donít have to be a genius, a math brain or know
anything about the stock market to invest your money
well and retire comfortably.
people donít think of themselves as investors. But
just about anyone with a fourth-grade education can get
key money decisions right ó like feeding a 401(k) or
IRA regularly ó and retire with a stash thatís large
enough to last until youíre in your 90s. But you have
to be deliberate.
today, as I write the final installment of this advice
column before moving to another writing venture, I want
to leave you with some crucial basics. Get these right,
and a lot of money matters fall into place.
TALK ABOUT COLLEGE
all heard about recent graduates so buried in student
loans they donít feel like they can have children, buy
homes, or leave a good-paying job for the job they
really want. But most people struggling with college
debt didnít finish college or got a degree that wouldnít
lead to a career lucrative enough to cover their student
be deliberate about college decisions. When you are 18,
itís impossible to see your future precisely, but if
you are drawn to art, social work, early childhood
education and other jobs paying maybe $25,000 a year,
you donít want $40,000 in loans. Follow this rule of
thumb: Donít have total college loans that exceed your
annual gross income. This means researching your likely
career and its expected pay.
college isnít for you, consider an associate degree in
a technical field that pays well. About 28 percent of
people with two-year educations earn more than the
average bachelorís degree graduate, according to
Georgetown Universityís Center on Education and the
DILEMMA: COLLEGE OR RETIREMENT?
struggling to pay off their own student loans, many
parents donít want their children to experience the
same pressure. So parents start setting aside money in a
childís college fund while skipping or scrimping on
their own retirement savings. This is backward. The rule
of thumb: Save 10 percent of your pay for retirement
starting with your first job. Miss starting in your 20s,
and you will need to save 12 to 15 percent in your 30s.
thereís not enough money to save for both college and
retirement, itís the college fund that should get
shorted. While parents donít want children to have to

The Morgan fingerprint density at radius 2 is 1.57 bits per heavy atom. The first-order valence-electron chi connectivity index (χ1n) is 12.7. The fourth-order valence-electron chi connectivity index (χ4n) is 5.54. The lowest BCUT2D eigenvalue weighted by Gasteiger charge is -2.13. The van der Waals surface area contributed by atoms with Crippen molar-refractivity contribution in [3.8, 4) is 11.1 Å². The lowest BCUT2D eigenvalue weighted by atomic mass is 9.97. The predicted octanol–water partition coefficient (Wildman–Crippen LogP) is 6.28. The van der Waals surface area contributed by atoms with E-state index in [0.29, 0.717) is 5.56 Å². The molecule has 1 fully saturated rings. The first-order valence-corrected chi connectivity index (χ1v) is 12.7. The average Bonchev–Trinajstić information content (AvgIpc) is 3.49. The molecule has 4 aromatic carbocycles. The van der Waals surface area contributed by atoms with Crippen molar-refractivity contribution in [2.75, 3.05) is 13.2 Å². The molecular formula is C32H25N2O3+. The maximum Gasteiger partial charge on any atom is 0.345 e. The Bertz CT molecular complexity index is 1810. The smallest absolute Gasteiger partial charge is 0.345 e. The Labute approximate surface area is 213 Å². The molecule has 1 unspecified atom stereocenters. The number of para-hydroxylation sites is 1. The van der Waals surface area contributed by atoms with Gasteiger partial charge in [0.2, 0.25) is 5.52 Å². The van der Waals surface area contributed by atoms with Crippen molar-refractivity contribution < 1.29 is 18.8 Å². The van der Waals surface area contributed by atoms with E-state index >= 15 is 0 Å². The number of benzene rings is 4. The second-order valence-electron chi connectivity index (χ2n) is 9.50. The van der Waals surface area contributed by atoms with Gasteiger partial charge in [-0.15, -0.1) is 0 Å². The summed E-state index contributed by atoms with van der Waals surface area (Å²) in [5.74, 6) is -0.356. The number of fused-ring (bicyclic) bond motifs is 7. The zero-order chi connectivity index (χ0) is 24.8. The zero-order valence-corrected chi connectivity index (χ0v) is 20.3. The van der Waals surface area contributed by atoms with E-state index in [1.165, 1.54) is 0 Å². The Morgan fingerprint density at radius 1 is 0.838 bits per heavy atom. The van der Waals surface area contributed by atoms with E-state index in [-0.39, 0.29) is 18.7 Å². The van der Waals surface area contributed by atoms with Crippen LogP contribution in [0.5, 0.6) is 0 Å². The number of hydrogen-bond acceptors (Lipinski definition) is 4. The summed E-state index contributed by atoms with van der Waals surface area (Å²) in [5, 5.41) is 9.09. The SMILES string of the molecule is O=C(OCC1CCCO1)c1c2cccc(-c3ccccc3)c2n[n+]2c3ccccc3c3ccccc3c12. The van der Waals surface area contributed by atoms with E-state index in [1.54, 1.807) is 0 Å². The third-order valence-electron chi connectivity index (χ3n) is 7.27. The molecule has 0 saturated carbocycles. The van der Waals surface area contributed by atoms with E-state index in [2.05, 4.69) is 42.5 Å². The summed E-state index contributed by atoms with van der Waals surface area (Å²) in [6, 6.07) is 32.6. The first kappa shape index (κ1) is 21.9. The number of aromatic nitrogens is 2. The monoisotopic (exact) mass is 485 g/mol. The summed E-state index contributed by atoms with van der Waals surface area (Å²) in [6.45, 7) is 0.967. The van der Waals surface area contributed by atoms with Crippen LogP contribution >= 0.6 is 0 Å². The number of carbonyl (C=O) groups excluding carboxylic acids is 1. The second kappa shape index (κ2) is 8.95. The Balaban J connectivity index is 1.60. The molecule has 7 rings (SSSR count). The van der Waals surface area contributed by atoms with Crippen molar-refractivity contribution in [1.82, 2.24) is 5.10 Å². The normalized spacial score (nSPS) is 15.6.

borrow for college, no bank is going to give a loan to a
75-year-old who has run out of savings and needs food,
medicine and electricity. How do parents know if theyíre
saving enough for retirement? Try the ballpark estimate
a survey by the Employee Benefit Research Institute, 70
percent of people said they could save more, but they
didnít. The trouble is that too many people make
financial commitments that sabotage their ability to
save adequately. They decide on a house, apartment or
car they like and maybe a gym membership or activities
for the kids. The result: They are tapped out from the
start, with nothing left over to save and credit card
bills that never get paid off.
they need to follow some rules of thumb to keep them out
of a financial straitjacket. Among them: Spending only
28 to 30 percent of their income on housing ó whether
they buy or rent. Spending no more than 10 percent of
monthly pay on a car, and taking a car loan only up to
a 50-30-20 budget. For necessities, you spend only 50
percent of the pay you have after paying taxes.
Necessities include the mortgage or rent, insurance,
food, utilities, student loan payments, etc. Thirty
percent goes to wants, like gyms and vacations, and 20
percent goes into savings. Save automatically for
retirement in a 401(k) at work, or an IRA outside of
work, and in an emergency fund to get you through six
months if you lose your job.
have become wiser about taking on debt since the 2008
recession, but some still use credit cards without
realizing how much they waste.
the consumer who spends $5,000 on furniture. She puts
the purchase on a credit card with an 18 percent